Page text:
Risk of repeat biopsy and prostate cancer detection after an initial extended negative biopsy: longitudinal follow-up from a prospective trial
Article first published online: 4 MAR 2013
© 2013 BJU International
Volume 111, Issue 6, pages 988–996, May 2013
How to Cite
Ploussard, G., Nicolaiew, N., Marchand, C., Terry, S., Allory, Y., Vacherot, F., Abbou, C.-C., Salomon, L. and de la Taille, A. (2013), Risk of repeat biopsy and prostate cancer detection after an initial extended negative biopsy: longitudinal follow-up from a prospective trial. BJU International, 111: 988–996. doi: 10.1111/j.1464-410X.2012.11607.x
- Issue published online: 25 APR 2013
- Article first published online: 4 MAR 2013
- prostate cancer;
- repeat biopsy;
- detection rate;
- low risk;
What's known on the subject? and What does the study add?
- Even after a negative set of prostate biopsies, the risk of undetected prostate cancer remains clinically significant. Predictive markers of such a risk are undefined.
- In addition to PSA and PSAD, low prostate volume and %fPSA are interesting time-varying risk factors and are relevant in biopsy decision-making.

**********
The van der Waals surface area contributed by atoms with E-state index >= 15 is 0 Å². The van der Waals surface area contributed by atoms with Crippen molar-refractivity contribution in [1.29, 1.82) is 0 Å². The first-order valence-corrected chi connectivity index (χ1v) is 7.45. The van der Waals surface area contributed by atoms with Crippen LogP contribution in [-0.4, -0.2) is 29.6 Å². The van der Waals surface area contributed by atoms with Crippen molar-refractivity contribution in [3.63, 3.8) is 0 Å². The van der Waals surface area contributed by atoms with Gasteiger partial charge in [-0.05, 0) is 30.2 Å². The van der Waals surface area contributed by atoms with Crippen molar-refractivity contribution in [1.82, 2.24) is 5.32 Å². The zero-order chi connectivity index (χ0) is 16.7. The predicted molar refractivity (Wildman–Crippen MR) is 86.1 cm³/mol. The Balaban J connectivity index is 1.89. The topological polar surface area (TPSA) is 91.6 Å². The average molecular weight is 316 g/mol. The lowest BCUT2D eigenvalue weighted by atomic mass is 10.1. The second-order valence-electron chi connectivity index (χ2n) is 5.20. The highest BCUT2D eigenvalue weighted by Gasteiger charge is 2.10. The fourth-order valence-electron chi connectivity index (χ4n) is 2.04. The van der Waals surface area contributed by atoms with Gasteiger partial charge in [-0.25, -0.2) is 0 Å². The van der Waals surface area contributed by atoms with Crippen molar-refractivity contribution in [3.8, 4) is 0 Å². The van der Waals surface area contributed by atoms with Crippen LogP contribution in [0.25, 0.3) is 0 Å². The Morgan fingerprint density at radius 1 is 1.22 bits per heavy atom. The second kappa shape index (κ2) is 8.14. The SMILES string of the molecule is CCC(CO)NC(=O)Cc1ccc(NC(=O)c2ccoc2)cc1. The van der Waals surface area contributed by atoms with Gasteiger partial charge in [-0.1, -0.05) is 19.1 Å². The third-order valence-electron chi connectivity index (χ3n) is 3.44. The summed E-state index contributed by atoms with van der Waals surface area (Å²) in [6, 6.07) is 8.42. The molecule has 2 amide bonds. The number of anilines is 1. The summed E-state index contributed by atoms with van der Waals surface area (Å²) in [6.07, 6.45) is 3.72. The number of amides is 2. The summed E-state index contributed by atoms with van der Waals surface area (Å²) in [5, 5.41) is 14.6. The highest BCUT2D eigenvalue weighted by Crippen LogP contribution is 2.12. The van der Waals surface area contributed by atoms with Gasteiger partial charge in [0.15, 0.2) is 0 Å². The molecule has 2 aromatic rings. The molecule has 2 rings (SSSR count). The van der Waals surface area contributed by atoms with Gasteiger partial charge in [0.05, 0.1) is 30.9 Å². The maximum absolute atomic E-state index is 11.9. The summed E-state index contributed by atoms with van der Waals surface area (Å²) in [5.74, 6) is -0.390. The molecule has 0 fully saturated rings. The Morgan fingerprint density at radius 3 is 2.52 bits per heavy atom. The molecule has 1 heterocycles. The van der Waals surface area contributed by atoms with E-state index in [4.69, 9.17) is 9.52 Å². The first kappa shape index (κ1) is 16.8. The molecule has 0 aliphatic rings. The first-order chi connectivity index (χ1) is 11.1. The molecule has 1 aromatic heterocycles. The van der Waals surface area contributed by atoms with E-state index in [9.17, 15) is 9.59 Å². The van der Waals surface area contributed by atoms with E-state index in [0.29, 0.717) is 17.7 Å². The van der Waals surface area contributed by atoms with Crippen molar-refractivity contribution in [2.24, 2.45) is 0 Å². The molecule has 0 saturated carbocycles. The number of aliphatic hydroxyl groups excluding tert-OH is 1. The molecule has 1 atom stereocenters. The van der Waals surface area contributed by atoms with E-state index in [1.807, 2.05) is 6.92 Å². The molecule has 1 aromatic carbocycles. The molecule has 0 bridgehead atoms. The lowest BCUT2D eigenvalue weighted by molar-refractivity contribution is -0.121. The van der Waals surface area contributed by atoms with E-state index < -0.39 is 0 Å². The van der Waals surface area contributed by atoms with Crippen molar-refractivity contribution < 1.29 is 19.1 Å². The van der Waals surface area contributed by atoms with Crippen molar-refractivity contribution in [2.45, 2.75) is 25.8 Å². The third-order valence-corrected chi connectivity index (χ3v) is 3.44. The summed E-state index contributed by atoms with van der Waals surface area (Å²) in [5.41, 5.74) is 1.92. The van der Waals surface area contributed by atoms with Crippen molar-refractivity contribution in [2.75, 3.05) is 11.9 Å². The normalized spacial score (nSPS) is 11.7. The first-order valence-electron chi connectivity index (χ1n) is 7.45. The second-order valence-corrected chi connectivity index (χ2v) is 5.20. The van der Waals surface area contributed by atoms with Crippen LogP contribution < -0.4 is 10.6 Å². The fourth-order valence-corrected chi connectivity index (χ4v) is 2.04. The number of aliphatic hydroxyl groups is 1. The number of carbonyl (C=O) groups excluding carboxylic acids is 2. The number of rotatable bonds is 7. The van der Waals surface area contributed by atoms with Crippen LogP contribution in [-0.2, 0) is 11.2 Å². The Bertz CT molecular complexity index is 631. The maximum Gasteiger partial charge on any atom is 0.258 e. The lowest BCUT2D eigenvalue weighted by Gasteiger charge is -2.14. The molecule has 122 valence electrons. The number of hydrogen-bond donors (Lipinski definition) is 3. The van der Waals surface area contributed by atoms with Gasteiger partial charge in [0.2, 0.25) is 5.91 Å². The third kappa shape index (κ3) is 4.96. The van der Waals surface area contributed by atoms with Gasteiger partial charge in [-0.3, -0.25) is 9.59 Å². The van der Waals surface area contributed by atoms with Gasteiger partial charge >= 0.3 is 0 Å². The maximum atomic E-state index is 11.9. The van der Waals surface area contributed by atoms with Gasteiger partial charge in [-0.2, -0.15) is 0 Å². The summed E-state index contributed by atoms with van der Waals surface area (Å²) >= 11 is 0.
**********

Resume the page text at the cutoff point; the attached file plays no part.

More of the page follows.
- To assess prospectively the time-varying risk of rebiopsy and of prostate cancer (PCa) detection after an initial negative biopsy protocol.
Patients and Methods
- Over a period of 10 years, 1995 consecutive patients with initially negative biopsies were followed.
- Rebiopsies were performed in patients who had a persistent suspicion of PCa.
- Predictive factors for rebiopsy and for PCa detection were tested using univariate, multivariate and time-dependent models.
- A total of 617 men (31%) underwent at least one rebiopsy after a mean follow-up of 19 months.
- PCa detection rates during second, third, and fourth sets of biopsies were 16.7, 16.9 and 12.5%, respectively. The overall rate of detected PCa was 7.0%.
- The 5-year rebiopsy-free and PCa-free survival rates were 65.9 and 92.5%, respectively.
- Indications for rebiopsy were more frequently reported in patients having a high prostate-specific antigen (PSA) level (P = 0.006) or a high PSA density (PSAD; P < 0.001) and in younger patients (P = 0.008). The risk of PCa on rebiopsies was not correlated with age, but significantly increased more than twofold in cases of PSA >6 ng/mL, PSAD >0.15 ng/mL/g, free-to-total PSA ratio (%fPSA) <15, and/or prostate volume <50 mL. Time-dependent analyses were in line with these findings.
- The main study limitation was the lack of control of the absence of PCa and PSA kinetics in men not rebiopsied.
- The overall risk of detected PCa after an initial negative biopsy was low.
- In addition to PSA and PSAD, which are well-used in rebiopsy indications, low prostate volume and %fPSA are interesting time-varying risk factors for PCa on rebiopsy and could be relevant in biopsy decision-making.